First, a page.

Article 199(b)(ii) — Constitutional jurisdiction, exercise of — High Court would have constitutional jurisdiction in respect of persons within its territorial jurisdiction — A person within territorial jurisdiction, held, could only mean that either he should have his residence or his office within territorial jurisdiction of High Court. [p. 545] N & O
Article 199(1)(a)(ii) & (iii) — Constitutional jurisdiction, exercise of — Person, holding an office against whom writ was being sought not residing within territorial jurisdiction of High Court — Effect — Where no action of Chief of Army Staff in relation to any officers or cantonments within territorial jurisdiction of High Court was challenged but it was holding office of Chief of Army Staff as such with headquarters outside territorial jurisdiction of Court which was subject to challenge, High Court, held, had no territorial jurisdiction to exercise constitutional jurisdiction. [pp. 548, 549] P & Q
Per Naimuddin, Abdul Qadeer Chaudhry, Muhammad Zahoorol Haq, Madad Ali Shah
and Hyder Ali Pirzada, JJ.—[Full Bench View]—
Article 199 — Constitutional jurisdiction, exercise of quo warranto, issuance of — Where High Court had no territorial jurisdiction to entertain petition in nature of quo warranto, such petition, held, would not be entertainable in constitutional jurisdiction of High Court in view of bar contained in Article 199(3) of the Constitution of Pakistan (1973). [p. 560]R
Per Muhammad Zahoorul Haq and Abdul Qadeer Chaudhary, JJ.—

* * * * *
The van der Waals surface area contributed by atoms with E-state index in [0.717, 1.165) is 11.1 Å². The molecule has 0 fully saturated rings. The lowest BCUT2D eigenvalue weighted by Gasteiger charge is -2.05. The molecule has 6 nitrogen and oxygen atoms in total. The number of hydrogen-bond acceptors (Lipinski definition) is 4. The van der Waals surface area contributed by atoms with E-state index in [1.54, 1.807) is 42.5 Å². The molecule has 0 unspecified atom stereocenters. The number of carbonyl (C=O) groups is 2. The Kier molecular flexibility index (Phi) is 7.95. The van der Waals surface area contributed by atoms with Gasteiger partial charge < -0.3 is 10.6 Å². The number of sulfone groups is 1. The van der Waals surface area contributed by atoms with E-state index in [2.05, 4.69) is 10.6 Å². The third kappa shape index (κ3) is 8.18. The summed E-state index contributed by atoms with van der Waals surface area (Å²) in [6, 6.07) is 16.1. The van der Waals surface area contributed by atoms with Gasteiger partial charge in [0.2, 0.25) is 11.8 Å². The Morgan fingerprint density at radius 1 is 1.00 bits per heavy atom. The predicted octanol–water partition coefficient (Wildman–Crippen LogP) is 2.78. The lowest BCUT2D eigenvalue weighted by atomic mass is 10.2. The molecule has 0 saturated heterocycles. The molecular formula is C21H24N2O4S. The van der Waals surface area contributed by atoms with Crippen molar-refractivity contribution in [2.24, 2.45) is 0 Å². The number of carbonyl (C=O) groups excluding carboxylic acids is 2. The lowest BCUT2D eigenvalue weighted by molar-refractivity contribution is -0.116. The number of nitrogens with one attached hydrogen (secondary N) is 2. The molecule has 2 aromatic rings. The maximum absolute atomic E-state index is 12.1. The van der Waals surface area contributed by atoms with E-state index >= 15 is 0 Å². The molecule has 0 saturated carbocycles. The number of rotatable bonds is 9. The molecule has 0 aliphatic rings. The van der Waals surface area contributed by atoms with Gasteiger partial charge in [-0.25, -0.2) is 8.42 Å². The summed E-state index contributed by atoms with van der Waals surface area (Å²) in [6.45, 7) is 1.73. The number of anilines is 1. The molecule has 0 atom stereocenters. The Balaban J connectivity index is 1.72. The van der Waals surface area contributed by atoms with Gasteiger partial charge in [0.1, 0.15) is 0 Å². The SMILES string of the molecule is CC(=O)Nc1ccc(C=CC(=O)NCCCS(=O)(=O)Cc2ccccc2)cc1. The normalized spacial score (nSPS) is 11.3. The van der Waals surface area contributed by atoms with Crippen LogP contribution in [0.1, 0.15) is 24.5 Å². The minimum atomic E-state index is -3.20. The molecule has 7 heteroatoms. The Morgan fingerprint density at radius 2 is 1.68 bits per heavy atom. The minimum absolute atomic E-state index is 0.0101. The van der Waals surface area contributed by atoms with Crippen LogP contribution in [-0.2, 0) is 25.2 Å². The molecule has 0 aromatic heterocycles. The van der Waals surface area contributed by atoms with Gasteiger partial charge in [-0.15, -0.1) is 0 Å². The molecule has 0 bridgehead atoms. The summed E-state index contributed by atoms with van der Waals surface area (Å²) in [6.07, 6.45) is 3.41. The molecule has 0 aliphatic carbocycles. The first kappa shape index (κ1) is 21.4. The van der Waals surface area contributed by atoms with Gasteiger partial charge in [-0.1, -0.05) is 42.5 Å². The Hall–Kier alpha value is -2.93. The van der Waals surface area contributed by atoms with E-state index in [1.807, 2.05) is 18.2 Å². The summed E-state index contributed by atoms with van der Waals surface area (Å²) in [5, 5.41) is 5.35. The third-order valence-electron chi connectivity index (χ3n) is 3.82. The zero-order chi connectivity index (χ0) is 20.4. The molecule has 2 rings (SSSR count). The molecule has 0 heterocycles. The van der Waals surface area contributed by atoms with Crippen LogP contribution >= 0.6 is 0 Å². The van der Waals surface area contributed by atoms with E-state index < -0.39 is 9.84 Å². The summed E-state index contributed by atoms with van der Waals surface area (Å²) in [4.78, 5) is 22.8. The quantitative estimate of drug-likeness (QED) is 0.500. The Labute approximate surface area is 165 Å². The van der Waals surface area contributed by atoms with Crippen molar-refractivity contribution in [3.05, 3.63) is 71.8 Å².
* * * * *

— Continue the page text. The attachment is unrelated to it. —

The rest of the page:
Article 199(3)—Word “matter”, connotation of.—[Word adn phrases].
The word “matter” is defined in Law Lexicon by Iyer, 1940 Edition at page 797 as ‘some substance or essential thing opposed to form; in law, a fact or facts constituting a whole or part of a ground of action or defence. At the same page cause or matter is defined as ‘a most comprehensive term’.
In Oxfor English Dictionary printed in 1961, Vol. VI at page 241 “matter” is defined as “ground, reason or cause of doing or being something”. It is further described on the same page in vague sense as “thing or something of a specified kind involving or related to a specified thing”. Further on same page “matter” is defined as “something which is to be tried or proved, statements or allegation which come under the consideration of the Court”. On the next page it is explained as “the circumstance or state of things which actually involves or concerns some person or thing”. “Taking the things as a whole, speaking generally”.
In the same dictionary at page 242(third colums) “in the matter of”, is shown to mean “in relation to, with regard to?”
“Matter” is thus a very wide term and almost covers even a thing concerned with or in relation to the particular person or thing described. Therefore the expression “matter arising to of service” would appear to include everything connected with the service of the member of the armed forces or in relation to the same or in respect of the same. [p. 554] S
Article 199(3)—Phrase “arising out of”—Meaning and scope.—[Words and Phrases].
Word “arise” is explained in the Concise Oxford Dictionary at page 46 to mean “originate”; result from. In Oxford English Dictionary, Volume 1 at page 445 “arise” is explained to mean “to attain, to reach, to spring up, come above ground, to spring forth, to originate, or result from”.
The expression “arising out of” would appear to indicate as if it was something coming out of some specified object. But it can also result from something. However, it is not defined in any dictionary as such. The expression “arising out of land” has been interpreted in P R 1898 as reproduced in Law Lexicon by Iyer at page 83, as under:—
“right to use the water of a perennial stream for irrigation purposes is a benefit arising out of land because it comes out of the land and is therefore immovable property within the meaning of subsection (5) of section 2 of General Clauses Act, 1868.”